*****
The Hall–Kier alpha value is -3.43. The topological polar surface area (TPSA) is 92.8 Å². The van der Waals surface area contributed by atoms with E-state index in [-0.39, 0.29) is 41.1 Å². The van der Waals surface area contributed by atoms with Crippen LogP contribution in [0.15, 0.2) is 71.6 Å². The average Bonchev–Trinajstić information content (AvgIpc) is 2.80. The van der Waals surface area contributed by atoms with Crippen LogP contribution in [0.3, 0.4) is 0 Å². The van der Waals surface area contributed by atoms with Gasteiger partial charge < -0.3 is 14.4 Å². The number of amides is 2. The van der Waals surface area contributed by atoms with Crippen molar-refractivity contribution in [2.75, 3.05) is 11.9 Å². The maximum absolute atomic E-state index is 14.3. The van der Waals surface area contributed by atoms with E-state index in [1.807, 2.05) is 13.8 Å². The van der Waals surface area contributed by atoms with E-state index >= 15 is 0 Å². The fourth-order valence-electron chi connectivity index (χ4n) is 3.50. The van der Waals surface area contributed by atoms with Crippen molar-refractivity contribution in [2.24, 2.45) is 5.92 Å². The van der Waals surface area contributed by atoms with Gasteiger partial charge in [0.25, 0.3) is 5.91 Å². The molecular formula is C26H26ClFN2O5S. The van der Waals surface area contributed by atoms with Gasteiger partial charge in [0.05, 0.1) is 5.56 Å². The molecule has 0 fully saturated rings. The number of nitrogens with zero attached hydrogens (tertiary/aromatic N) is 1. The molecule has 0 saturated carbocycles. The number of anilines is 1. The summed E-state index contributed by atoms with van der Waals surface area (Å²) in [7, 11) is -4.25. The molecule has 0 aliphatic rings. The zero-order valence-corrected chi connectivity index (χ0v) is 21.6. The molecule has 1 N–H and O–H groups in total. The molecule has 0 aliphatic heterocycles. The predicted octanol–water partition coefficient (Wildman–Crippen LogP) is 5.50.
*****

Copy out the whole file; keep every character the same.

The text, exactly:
The Hall–Kier alpha value is -3.43. The topological polar surface area (TPSA) is 92.8 Å². The van der Waals surface area contributed by atoms with E-state index in [-0.39, 0.29) is 41.1 Å². The van der Waals surface area contributed by atoms with Crippen LogP contribution in [0.15, 0.2) is 71.6 Å². The average Bonchev–Trinajstić information content (AvgIpc) is 2.80. The van der Waals surface area contributed by atoms with Crippen LogP contribution in [0.3, 0.4) is 0 Å². The van der Waals surface area contributed by atoms with Gasteiger partial charge < -0.3 is 14.4 Å². The number of amides is 2. The van der Waals surface area contributed by atoms with Crippen molar-refractivity contribution in [2.75, 3.05) is 11.9 Å². The maximum absolute atomic E-state index is 14.3. The van der Waals surface area contributed by atoms with E-state index in [1.807, 2.05) is 13.8 Å². The van der Waals surface area contributed by atoms with E-state index >= 15 is 0 Å². The fourth-order valence-electron chi connectivity index (χ4n) is 3.50. The van der Waals surface area contributed by atoms with Crippen molar-refractivity contribution in [2.24, 2.45) is 5.92 Å². The van der Waals surface area contributed by atoms with Gasteiger partial charge in [0.25, 0.3) is 5.91 Å². The molecular formula is C26H26ClFN2O5S. The van der Waals surface area contributed by atoms with Gasteiger partial charge in [0.05, 0.1) is 5.56 Å². The molecule has 0 fully saturated rings. The number of nitrogens with zero attached hydrogens (tertiary/aromatic N) is 1. The molecule has 0 saturated carbocycles. The number of anilines is 1. The summed E-state index contributed by atoms with van der Waals surface area (Å²) in [7, 11) is -4.25. The molecule has 0 aliphatic rings. The zero-order valence-corrected chi connectivity index (χ0v) is 21.6. The molecule has 1 N–H and O–H groups in total. The molecule has 0 aliphatic heterocycles. The predicted octanol–water partition coefficient (Wildman–Crippen LogP) is 5.50.